Refashion a shirt into a cami top
Why buy fabric when you can reuse pre-loved garments that you already have at home? Follow our simple step-by-step for transforming a men's shirt into a gathered cami top – no pattern cutting needed!
Transform any old, neglected shirts you have into a stylish, flattering gathered cami top with this cami top pattern from Portia Lawrie. Once you've made one, why not experiment with other strap styles, such as a cross-over back, halter, or ties.
You will need
- >Man’s shirt that fits you loosely (see notes for details)
- Elastic:2.5cm (1in) wide
- Matching thread
- Basic sewing kit<
The shirt you choose as your base garment should have an underarm to underarm measurement that is at least 1.5 times your bust measurement for a lightly gathered top, or 2–2.5 times your bust measurement for a more heavily gathered top.
Before you take your bust measurement, read our handy guide to How to measure yourself
With the shirt buttoned up, cut straight across through all layers, underarm to underarm, as pictured. The bottom section you cut away from the shirt will form the main part of your top. Set this aside for now.
Cut strips on the bias from one of the shirt sleeves. You’ll need enough to run along the length of the top raw edge of the main top section you just cut in the first step. We cut ours 3cm (1¼in) wide.
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Join the bias strips together with diagonal seams and use the pieced-together bias strip to make double-fold bias tape as pictured. You can use a bias tape maker to do this, or press the raw edges to the middle.
Making the top
With the top unbuttoned and laid open and flat, apply the bias tape to the inside of the top. With raw edges aligned, place the right side (RS) of bias against the wrong side (WS) of the shirt and with the ends of the bias tape overhanging the button plackets on both sides, as pictured.
Trim the ends of the bias to within 1cm (3⁄8in) of the button plackets. Press the bias up and over to the RS of the shirt, tucking the ends of the bias tape over to enclose the plackets as you go. Pin and edgestitch in place.
You should now have a bound top edge, with the button plackets enclosed in the bias binding. At this stage the button plackets remain separate as it will make it easier in the next step.
Cut a length of elastic so it fits you snugly above your bust, with approx 3cm (1¼in) added on for seam allowance. With the top unbuttoned and laid flat WS up, insert one end of the elastic just under one of the button plackets and secure in place with a stitched box.
Stretching the elastic as you sew, stitch the elastic to the inside edge of the top using a long, wide zigzag stitch – we used two rows of zigzag stitches as pictured. The elastic must reach all the way to the other button placket, with the 3cm (1¼in) excess overhanging. Backstitch across the width of the elastic where it meets the placket to secure. Cut away any excess elastic.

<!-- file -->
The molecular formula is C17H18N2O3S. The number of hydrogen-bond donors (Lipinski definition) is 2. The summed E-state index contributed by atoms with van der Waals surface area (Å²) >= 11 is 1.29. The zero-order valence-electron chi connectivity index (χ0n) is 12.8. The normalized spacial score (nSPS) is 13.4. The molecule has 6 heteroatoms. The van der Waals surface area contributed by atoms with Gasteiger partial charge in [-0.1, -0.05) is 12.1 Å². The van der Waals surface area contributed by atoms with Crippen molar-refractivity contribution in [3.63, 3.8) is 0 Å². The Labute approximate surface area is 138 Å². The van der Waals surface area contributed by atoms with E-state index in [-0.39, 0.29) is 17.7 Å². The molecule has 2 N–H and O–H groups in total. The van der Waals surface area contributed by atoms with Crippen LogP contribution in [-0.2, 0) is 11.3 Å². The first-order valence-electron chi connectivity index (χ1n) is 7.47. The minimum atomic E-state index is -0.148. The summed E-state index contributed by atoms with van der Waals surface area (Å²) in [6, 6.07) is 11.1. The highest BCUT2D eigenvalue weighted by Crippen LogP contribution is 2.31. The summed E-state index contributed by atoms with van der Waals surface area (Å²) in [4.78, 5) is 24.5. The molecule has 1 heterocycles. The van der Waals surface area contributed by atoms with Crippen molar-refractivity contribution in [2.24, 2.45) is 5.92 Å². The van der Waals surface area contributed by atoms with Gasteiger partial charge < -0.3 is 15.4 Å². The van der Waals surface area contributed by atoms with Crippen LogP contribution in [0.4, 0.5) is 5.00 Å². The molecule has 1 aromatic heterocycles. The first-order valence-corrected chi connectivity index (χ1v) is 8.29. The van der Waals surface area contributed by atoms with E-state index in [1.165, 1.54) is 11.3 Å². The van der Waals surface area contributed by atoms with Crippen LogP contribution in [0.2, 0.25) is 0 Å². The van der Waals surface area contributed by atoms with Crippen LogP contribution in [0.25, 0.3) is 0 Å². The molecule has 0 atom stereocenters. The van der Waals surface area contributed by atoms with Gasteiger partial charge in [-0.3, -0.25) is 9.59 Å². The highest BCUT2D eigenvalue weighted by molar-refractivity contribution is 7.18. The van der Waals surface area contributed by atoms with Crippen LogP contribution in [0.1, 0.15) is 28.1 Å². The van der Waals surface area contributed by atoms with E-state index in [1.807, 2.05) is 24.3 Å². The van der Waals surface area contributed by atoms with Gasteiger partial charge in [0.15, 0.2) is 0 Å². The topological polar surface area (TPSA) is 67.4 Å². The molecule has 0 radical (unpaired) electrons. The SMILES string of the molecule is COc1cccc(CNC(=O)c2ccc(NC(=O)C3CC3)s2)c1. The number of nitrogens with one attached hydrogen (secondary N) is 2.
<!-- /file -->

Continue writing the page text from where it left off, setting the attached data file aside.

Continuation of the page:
Making the straps
Using the remaining shirt sleeve, cut 7x45cm (2¾x17¾in) strips for the straps. Fold the strips in half with RS together and stitch along the length to create a tube.
Turn both of the tubes through to the RS and press.
Edgestitch along both edges.
Establish where you want your straps to sit and how long you need them to be by trying the top on and pinning them in place.
Stitch the straps in place securely through all layers (straps, elastic and shirt) using a stitched box.
Sew the two button plackets together along the top edge of the shirt using a stitched box. You will be stitching through all layers as for the straps.
More ideas to try
- We retained the original shirt hem, but there are lots of possibilites to change the length. Use a longer shirt for a tunic length top or shorten the hem for a crop top.
- Use a contrasting colour bias binding along the top edge.
- Combine two smaller shirts for a colour-block version. This is especially helpful if you can't find one shirt that is large enough as you are doubling the available fabric by combining two.
- Remove the buttons and add new contrasting or matching ones, ensuring they are the right size for the buttonholes.
- Topstitch a lace or ric rac trim to the placket edge, the hem, or along the straps to add an extra design detail.
Essex maker, blogger and creator of The Refashioners, Portia sews, knits and has been a regular contributor to Simply Sewing magazine since it launched in 20015. She’s been writing her blog Makery (formerly Miss P) since 2009 and founded The Refashioners challenge, calling on bloggers to refashion a garment to highlight how cool, creative and ecologically sound refashioning old garments actually is. Portia’s sewing super power is creating easy-to-sew, accessible-for-all garments for Simply Sewing magazine, often with no pattern needed so the maker can draft them to their own measurements. Find her on Instagram @portialawrie.
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